Other articles on Code for life:

A dot in space and chromosomes

Fainting kittens – feline myotonia congenita?

Immunisation, then and now

Finding platypus venom

Autism – looking for parent-of-origin effects


12 Responses to “What the cat brought in”

  • My pick is a cave weta – I didn’t realize that they lived under houses! When we were students & living in a real old dump of a fly, Fat Maggie (the Terror of the Neighbourhood) used to bring in tree weta quite regularly. Either accidentally or by design, she used to remove a couple of legs on one side, so the poor things would wander around in circles on the bathroom floor until someone came along & put them out of their misery. Mind you, that was always risky as it made Fat Maggie cross….

  • That sounds a grumpy cat :-)

    Aimee merely more confused than anything else when I take them off her. “Where’d it go? Where’d it go?”

    Is it not possible to turn the predictive text off? I can imagine it being a right pain (in some suitable place) when you’re typing technical words.

    (While I’m writing: I must get back to responding to the vaccine questions from my earlier post… too nice a day, so that might be delayed…)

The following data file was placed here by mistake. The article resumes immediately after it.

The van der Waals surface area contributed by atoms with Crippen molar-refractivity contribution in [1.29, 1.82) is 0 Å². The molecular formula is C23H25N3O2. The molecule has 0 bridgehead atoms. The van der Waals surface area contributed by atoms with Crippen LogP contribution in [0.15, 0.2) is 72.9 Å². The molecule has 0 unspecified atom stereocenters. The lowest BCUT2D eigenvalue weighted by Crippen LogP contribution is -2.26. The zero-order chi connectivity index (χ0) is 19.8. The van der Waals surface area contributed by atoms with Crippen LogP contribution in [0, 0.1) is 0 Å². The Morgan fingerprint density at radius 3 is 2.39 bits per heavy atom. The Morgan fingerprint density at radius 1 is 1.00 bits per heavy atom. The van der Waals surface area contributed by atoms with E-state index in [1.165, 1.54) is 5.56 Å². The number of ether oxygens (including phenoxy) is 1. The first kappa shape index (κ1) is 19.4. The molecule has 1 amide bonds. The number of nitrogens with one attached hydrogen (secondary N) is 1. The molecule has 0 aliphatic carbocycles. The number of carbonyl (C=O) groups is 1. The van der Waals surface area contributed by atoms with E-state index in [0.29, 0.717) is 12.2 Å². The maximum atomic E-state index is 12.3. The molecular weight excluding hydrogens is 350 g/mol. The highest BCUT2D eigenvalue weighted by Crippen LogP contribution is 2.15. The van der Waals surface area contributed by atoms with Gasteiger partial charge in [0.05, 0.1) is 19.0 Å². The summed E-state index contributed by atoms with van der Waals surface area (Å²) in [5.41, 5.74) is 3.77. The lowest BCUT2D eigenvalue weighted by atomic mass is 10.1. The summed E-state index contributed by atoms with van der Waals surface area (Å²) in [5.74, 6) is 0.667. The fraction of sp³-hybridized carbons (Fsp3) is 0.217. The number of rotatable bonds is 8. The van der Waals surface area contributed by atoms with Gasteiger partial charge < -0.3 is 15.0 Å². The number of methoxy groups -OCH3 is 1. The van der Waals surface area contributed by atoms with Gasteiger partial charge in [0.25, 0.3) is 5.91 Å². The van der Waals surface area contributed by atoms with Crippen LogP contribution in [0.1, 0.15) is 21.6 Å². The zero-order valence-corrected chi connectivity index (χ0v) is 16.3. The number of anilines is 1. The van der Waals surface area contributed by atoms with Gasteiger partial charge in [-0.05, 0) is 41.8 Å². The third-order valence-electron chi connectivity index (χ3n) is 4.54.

• Dear Grant, I enjoy your blog but perhaps you could have subtitled it *Warning! Hideous Giant Arthropod Alert!* I hate wetas. I never got over the weta on the pillow incident. Was never sure if the then resident cat was responsible for it. My current cat, mercifully, prefers butterflies. And skinks.

  • As Allison says, sounds very much live a cave weta which tend to hide out in any old dark place like woodpiles, sheds and underneath houses. They’re not actually very closely related to the other wetas, and very simlar species from the same family (Rhaphidophoridae, yes I had to look it up!) are found almost everywhere in the world. (Not to take the gloss of your cat’s discovery!)

  • Hi David,

    I wasn’t trying to give the impression that the insect itself is of special interest, but more the darn things that cats bring into houses!

    (It’s the reason I didn’t bother go into the species, etc., guff. I agree with you though—or at least that my own research at the time drew the same conclusion!)